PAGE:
Carbenoxolone Reverses the Amyloid Beta 1–42 Oligomer–Induced Oxidative Damage and Anxiety-Related Behavior in Rats
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The characteristic feature of Alzheimer’s disease (AD) is the deposition of amyloid beta inside the brain mainly consisting of Aβ 40 and 42 aggregates. Soluble aggregates of Aβ 42 are reported to be more toxic and exert their neurotoxicity by the induction of oxidative damage and cognitive deficits such as anxiety-like behavior. These alterations emerge due to the induction of gap junction communication through increased activity and expression of connexins such as connexin43 (Cx43) leading to the release of small neurotoxic molecules. In the present study, single intracerebroventricular (icv) injection of Aβ 42 oligomers (10 μl/rat) was used to induce oxidative damage and anxiety-related behavior in rats. Carbenoxolone (Cbx), a gap junction blocker, was tested (20 mg/kg body weight, i.p., for 6 weeks) against these alterations. Cbx supplementation reversed the Aβ 42 oligomer–induced alterations in the antioxidant defense system. The levels ROS, lipid peroxidation, and protein carbonyls were normalized with Cbx co-treatment leading to the decreased DNA fragmentation and pyknosis in different regions of the rat brain. Cbx induced the anxiolytic behavior and ameliorated the cognitive decline in rats post Aβ 42 oligomer injection. The increased expression of Cx43 post Aβ 42 oligomer injection was also reduced with Cbx supplementation, which might have inhibited the release of small neurotoxic molecules. Our results showed that Cbx prevents the Aβ 42 oligomer–induced oxidative damage and anxiety-like behavior partly by blocking the gap junction communication, which suggests that the therapeutic potential of Cbx may be explored in the progression of AD.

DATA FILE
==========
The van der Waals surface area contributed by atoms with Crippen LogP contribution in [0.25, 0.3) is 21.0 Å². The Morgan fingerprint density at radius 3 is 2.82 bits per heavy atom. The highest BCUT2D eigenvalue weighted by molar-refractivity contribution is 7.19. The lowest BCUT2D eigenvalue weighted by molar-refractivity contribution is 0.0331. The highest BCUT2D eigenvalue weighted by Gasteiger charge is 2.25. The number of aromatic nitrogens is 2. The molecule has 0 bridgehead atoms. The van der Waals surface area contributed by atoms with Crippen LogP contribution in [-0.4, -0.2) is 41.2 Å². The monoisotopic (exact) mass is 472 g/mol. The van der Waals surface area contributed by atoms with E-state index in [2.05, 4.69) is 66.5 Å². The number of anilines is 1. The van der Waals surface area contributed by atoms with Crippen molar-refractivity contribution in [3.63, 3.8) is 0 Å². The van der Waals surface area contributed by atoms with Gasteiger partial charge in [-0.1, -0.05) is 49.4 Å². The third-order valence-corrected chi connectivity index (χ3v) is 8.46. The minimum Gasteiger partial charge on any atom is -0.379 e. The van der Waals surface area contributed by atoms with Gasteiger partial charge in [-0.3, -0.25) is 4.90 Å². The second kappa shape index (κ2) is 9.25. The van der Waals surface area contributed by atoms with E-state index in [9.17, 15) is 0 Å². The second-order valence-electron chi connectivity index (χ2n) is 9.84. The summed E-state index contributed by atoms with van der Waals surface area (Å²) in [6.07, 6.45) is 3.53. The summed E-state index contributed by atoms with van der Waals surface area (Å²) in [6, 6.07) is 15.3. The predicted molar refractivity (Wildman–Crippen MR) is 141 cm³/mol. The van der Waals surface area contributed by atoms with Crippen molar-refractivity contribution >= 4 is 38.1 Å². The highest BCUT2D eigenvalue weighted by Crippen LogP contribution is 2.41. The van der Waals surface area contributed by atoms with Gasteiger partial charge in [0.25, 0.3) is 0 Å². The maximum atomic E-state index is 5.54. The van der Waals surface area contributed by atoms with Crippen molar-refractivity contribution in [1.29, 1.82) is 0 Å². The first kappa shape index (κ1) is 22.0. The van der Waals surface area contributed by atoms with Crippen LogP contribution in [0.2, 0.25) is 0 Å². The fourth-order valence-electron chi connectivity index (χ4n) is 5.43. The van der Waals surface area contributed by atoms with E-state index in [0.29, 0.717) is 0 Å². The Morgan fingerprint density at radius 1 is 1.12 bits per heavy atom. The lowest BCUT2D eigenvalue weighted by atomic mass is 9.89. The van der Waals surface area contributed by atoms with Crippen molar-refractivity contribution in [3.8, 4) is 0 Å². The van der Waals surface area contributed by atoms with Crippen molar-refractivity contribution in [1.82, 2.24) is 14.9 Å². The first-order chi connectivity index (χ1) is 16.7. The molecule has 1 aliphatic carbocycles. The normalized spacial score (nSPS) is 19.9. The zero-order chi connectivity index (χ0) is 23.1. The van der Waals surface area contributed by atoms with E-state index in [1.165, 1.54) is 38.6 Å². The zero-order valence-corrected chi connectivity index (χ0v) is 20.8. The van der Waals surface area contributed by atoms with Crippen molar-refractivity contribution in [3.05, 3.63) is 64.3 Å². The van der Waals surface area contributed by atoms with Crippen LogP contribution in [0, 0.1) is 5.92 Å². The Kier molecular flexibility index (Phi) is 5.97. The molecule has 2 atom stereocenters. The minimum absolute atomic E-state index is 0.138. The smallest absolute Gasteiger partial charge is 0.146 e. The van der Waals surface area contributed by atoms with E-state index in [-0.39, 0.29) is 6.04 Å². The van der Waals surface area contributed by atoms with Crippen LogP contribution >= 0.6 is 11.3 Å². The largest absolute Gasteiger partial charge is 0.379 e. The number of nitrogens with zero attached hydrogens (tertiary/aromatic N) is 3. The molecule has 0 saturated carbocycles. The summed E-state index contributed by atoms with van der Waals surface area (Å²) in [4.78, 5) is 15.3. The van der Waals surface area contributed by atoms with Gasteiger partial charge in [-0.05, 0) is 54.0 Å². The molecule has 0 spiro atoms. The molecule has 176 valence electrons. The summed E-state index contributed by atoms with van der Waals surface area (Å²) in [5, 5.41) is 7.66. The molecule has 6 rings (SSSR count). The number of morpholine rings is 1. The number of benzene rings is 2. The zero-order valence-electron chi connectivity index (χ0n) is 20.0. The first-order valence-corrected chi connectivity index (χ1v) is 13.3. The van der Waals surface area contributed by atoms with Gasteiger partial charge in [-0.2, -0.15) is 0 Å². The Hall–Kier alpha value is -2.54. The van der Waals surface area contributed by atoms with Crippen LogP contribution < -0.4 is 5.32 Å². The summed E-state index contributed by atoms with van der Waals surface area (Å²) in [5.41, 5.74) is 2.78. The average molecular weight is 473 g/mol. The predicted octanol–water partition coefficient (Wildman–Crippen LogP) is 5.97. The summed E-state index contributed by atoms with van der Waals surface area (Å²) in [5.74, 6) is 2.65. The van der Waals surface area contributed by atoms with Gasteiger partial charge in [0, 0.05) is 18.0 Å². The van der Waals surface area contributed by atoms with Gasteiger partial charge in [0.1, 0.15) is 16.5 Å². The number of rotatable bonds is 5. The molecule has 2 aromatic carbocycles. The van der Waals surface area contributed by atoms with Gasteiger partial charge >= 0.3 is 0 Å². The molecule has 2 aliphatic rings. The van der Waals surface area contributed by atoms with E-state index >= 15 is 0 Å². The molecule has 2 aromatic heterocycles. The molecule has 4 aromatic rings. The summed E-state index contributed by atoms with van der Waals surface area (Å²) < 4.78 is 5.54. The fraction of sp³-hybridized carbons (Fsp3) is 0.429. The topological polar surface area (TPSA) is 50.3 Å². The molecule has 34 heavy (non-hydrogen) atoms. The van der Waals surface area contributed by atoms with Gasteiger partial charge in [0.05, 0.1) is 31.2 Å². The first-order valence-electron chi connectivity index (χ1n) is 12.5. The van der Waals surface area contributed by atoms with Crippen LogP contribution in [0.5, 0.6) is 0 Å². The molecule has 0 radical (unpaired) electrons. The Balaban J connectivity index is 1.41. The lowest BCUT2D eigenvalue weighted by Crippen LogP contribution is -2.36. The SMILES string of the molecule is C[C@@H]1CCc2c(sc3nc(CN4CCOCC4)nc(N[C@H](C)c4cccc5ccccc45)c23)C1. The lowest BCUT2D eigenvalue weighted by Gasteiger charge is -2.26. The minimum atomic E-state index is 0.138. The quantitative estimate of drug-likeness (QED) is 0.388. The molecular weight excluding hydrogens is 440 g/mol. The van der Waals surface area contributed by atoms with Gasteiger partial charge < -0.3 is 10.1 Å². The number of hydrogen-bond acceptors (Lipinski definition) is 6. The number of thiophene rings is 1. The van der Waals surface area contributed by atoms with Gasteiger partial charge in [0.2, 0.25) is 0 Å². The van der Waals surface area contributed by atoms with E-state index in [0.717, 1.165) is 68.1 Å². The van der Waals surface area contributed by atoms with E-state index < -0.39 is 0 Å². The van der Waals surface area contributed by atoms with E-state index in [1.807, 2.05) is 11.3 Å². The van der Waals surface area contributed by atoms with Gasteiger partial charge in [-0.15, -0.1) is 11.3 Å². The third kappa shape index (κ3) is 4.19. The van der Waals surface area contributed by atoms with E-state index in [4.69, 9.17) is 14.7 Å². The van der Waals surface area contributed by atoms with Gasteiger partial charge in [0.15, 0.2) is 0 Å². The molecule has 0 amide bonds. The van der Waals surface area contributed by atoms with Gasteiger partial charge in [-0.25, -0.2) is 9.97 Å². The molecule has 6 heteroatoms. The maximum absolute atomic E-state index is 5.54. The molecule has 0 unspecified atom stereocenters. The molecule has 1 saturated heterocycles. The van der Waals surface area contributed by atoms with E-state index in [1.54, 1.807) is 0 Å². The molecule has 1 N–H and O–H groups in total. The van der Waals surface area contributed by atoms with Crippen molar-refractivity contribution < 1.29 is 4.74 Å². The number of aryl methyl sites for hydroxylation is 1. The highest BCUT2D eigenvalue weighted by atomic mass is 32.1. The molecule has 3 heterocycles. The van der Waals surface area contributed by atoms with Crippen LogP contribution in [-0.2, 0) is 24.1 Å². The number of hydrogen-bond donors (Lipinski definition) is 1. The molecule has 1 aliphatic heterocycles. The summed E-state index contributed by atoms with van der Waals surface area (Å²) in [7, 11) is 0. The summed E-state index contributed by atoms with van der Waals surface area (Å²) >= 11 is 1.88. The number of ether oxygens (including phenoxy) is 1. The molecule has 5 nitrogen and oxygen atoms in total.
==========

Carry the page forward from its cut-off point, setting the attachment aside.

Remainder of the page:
KeywordsAmyloid beta 1–42 Alzheimer’s disease Anxiety-like behavior Oxidative damage Gap junctions Carbenoxolone
Amyloid precursor protein
Reactive oxygen species
2, 7-Dichlorofluorescein diacetate
This work is financially supported by the University Grants Commission (UGC), New Delhi, India.
Compliance with Ethical Standards
The guidelines laid by the Ethics Committee of the Animal Care of Panjab University in accordance with the Indian national law on animal care and use were strictly followed throughout the study.
Conflict of Interest
The authors declare that they have no conflict of interest.
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